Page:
Collapse and Carry: These are built along the same lines as the Koss PortaPro that found their way onto our list of best headphones under $100. They use much of the same audio technology as the PortaPro, thus they have much of the same high-quality sound. What these do slightly differently is offering a more sport-oriented look with the adjustable headband that can go over the top or around your neck. They’re incredibly easy to travel with since they fold up and crush down to a tight package for hiking backpacks and laptop bags alike. The 5-25,000 Hz response range is plenty broad. Sadly, the artisanal craftsmanship that is used to produce tight, acoustically stunning sound didn’t extend to the shoddy plastic body. [Purchase: $24]

RHA MA350 In-Ear Headphones

RHA MA350 In-Ear Headphones

Pro: Rich, resonant sound in a small package
Con: Cord noise can be annoying

Best Buds: There are literally hundred dollar headphones that don’t feel as staid as these. The body is aluminum while the cable is woven fabric that reeks of professionalism and durability. These have won awards for their sound production and when you pop them in, you’ll see why. Dynamic 10mm mylar drivers make every segment of the frequency range pop and sizzle which is especially useful for anyone who enjoys instrumental music that needs precision over raw power. Aerophonic construction helps better move sound directly into your ears with less loss and better staging thanks to the aluminum acoustic chamber. Sadly, that strong, gorgeous cord can bring a lot of noise into your mix during movement. [Purchase: $40]

Superlux HD 681

Superlux HD 681

Pro: Ventilation for your ears
Con: Some sound bleed in and out

Open Option: Able to capture some of the noise reduction of closed-back earphones with the better sound of an open-backed design, the semi-open construction is a comfortable, pleasant change of pace. Big 50mm drivers backed with neodymium magnets bear out the 10-30,000 Hz response incredibly well. A slightly higher 32 ohm impedance requires that they use more power, but the resultant sound quality is noticeable. You can kiss ear sweat goodbye and even those with Obama’s jug-handles will find the body comfortable. These will last long after you’ve saved enough for an upgrade. [Purchase: $45]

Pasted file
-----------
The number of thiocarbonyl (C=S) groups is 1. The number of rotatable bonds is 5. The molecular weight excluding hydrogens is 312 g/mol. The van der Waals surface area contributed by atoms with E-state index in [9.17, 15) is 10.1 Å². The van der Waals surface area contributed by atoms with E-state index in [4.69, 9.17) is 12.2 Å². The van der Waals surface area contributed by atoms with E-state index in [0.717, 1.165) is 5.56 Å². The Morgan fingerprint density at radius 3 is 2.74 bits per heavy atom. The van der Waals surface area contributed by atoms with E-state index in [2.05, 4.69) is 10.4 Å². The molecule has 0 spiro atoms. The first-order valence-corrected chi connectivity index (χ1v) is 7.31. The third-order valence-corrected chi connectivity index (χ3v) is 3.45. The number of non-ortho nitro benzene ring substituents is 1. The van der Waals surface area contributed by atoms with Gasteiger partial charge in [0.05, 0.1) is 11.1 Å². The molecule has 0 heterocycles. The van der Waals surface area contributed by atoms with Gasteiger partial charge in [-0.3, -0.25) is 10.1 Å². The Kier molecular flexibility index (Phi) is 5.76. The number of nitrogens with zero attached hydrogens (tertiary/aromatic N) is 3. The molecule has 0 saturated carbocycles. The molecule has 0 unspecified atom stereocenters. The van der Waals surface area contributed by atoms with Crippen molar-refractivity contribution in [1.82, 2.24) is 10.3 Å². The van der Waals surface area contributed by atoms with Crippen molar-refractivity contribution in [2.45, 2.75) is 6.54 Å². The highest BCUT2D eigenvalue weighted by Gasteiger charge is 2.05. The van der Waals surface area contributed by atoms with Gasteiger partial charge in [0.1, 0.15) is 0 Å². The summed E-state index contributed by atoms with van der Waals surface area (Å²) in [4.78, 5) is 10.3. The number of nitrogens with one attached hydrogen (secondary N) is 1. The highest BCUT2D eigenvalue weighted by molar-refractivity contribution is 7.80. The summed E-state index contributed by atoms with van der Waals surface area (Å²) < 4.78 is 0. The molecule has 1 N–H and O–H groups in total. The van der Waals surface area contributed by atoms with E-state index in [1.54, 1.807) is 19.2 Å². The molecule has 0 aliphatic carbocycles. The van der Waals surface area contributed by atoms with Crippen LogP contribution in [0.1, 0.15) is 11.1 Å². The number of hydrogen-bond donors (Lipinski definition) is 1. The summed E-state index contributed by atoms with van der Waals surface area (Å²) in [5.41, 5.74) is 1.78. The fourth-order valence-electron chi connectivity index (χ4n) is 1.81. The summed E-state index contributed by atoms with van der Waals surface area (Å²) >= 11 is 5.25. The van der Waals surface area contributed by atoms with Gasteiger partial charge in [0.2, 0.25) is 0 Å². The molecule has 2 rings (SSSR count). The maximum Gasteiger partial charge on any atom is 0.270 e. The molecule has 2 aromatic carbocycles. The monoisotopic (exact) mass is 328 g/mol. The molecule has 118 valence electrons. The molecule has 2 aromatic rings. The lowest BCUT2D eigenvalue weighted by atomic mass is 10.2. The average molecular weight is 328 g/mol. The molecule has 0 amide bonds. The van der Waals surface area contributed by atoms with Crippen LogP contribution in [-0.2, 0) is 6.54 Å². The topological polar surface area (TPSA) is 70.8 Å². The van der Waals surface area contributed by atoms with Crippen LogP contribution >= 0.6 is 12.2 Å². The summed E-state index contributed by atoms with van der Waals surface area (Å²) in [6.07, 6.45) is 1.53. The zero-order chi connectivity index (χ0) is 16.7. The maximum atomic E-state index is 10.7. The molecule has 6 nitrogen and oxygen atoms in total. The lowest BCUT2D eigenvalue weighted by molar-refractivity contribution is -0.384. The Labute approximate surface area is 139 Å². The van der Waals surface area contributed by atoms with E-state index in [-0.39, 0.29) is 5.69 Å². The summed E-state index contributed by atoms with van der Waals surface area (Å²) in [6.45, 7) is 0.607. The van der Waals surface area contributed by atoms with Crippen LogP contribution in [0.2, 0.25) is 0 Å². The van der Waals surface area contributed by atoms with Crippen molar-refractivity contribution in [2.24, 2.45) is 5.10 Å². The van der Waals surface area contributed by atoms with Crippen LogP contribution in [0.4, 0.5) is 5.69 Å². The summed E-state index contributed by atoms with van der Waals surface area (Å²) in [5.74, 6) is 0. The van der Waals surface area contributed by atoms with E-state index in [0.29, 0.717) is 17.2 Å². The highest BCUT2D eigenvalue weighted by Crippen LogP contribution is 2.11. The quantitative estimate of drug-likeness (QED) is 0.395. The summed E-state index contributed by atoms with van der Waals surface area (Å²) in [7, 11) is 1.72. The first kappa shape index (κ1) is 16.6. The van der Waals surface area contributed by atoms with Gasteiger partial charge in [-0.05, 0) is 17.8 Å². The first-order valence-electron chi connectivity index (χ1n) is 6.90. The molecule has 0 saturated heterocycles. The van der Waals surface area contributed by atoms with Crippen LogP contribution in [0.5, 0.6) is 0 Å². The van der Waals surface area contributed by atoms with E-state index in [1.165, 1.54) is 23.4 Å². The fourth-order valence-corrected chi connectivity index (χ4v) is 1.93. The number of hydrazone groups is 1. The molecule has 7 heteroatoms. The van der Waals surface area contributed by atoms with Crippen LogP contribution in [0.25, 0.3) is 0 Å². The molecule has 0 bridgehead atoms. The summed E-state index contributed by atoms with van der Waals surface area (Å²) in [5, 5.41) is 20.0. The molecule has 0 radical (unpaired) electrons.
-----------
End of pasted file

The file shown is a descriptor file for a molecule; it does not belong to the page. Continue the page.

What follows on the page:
LG Tone Wireless Bluetooth Stereo Headset

LG Tone Wireless Bluetooth Stereo Headset

Pro: Syncs with almost any Bluetooth device
Con: Limited range

Freedom: Bluetooth Wireless headphones are not just for the elite living in a manor on the hill, they can easily be yours for a pittance. Implementing a necklace design with magnetic holsters for the earbuds, these can go anywhere you can without weighing down your head or taking up space. Outside of about 10-15 feet, the reception gets spotty, but for syncing with your phone or mp3 player these are excellent. Included in the neckband is a mic and the software will read your text messages for seamless movement between phone operation and music playback. [Purchase: $45+]

Audio-Technica ATH-M20x

Audio-Technica ATH-M20x

Pro: Mild noise cancellation
Con: Bulky

Studio Session: The M-Series line from Audio-Technica is a juggernaut in the over-ear headphone market. Though the M20x doesn’t bear the same sound reproduction of its more expensive cousins, it still has a set of 40mm drivers with rare earth metal magnets and interior aluminum wires that are copper coated for better sound transmission. At 15-20,000 Hz you’ll get a nice mix of treble and bass with excellent sound isolation that doesn’t overwhelm you even at high volume. [Purchase: $49]